Monosaccharides are powerful reducing agents to a range of metals in alkaline solution, owing to the presence of aldo and keto groups. The extent of reduction varies among different monosaccharides. Disaccharides and oligosaccharides have the same reducing properties, except for sucrose, in which both hemi-acetal groups are combined. Polysaccharides usually contain one reducing group at the terminal end of the polymer chain and, as a result, have lower reducing properties.

Reactions in Acidic Solutions

When heated in strong acidic solutions, monosac-charides dehydrate and condense into a range of furans. The resulting furans condense with several reagents to generate colored products; hence the presence of monosaccharides and their derivatives can be verified. Under weaker acidic conditions, fructose is labile.

Reactions in Alkaline Solutions

In weak alkaline solutions, monosaccharides undergo isomerization of the aldose-keto group (enolization). In stronger alkaline solutions, they produce a series of degradation compounds, namely saccharinic acids. In the presence of ammonia, amino acids, and proteins, they condense repeatedly to generate a series of highly colored products (Maillard reaction); this reaction is used in the food industry to produce caramel colors.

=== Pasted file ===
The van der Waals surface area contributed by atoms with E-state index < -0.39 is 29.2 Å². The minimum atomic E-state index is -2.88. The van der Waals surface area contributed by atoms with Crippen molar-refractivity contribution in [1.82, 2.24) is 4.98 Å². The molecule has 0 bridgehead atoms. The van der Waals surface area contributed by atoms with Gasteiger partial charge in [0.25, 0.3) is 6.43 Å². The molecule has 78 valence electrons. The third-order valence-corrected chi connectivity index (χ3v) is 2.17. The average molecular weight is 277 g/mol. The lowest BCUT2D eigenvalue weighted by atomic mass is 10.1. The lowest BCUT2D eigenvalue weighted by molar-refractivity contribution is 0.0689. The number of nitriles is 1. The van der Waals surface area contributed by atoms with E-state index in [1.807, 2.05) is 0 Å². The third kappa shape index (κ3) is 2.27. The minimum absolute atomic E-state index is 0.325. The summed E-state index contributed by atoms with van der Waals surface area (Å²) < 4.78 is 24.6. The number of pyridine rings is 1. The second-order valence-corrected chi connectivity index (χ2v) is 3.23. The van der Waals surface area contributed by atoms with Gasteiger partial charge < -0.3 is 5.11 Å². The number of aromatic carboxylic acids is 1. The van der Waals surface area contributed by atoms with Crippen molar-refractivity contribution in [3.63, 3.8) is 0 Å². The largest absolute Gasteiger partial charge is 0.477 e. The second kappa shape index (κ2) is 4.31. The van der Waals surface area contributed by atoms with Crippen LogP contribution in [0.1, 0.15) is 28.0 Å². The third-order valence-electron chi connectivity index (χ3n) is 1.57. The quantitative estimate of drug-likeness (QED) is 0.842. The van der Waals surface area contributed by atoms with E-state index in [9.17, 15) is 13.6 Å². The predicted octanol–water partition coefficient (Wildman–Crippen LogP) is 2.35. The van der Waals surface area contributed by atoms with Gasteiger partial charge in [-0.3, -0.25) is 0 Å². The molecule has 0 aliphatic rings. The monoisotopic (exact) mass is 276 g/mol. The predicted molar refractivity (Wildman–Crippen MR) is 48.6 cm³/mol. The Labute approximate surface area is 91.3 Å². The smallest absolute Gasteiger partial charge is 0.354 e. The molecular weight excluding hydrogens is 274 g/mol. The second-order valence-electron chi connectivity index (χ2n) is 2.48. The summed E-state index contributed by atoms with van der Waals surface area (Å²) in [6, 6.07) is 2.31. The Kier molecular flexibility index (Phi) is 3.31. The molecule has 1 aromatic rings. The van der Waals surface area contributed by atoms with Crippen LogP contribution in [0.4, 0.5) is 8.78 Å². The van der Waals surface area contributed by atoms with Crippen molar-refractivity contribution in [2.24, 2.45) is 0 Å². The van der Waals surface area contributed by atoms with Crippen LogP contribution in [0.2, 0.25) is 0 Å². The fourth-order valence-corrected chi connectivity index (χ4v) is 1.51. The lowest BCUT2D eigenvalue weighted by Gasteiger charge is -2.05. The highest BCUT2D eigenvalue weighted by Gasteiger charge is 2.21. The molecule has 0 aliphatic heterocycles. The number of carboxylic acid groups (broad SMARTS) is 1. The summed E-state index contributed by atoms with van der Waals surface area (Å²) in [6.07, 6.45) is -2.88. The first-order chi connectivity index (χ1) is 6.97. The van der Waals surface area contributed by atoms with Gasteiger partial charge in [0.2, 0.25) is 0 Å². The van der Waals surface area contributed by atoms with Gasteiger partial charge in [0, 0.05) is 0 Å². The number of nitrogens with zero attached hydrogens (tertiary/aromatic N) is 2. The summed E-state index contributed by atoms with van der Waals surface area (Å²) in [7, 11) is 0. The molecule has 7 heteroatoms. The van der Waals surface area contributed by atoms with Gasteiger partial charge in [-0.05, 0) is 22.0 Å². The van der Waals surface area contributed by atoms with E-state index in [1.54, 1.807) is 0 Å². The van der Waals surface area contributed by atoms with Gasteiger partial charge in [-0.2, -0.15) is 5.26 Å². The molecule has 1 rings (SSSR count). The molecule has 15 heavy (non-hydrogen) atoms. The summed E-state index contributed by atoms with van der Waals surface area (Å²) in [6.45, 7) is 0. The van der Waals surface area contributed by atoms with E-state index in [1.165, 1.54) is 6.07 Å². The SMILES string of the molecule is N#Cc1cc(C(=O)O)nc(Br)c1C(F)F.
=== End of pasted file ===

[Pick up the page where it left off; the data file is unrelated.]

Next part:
Acid Disaccharides and oligosaccharides in mild acidic conditions are hydrolyzed to their constituent monosaccharides. The fructofuranosyl linkages of the fructooligosaccharides are quite susceptible to acid hydrolysis. Polysaccharides are also hydrolyzed to their constituent monosaccharides by acid hydrolysis, but the conditions necessary for complete hydrolysis depend on the solubilities of the polymers. The majority of polysaccharides (e.g., starch) are completely hydrolyzed under weak acidic conditions. However, cellulose requires treatment with strong acid for several hours prior to hydrolysis and subsequent heating under weak acidic conditions for the completion of the reaction. The uronans are very resistant to complete acid hydrolysis, and disaccharides of aldobiuro-nic acids are generally produced. Acid hydrolysis of polysaccharides results in extensive losses of their monosaccharide constituents.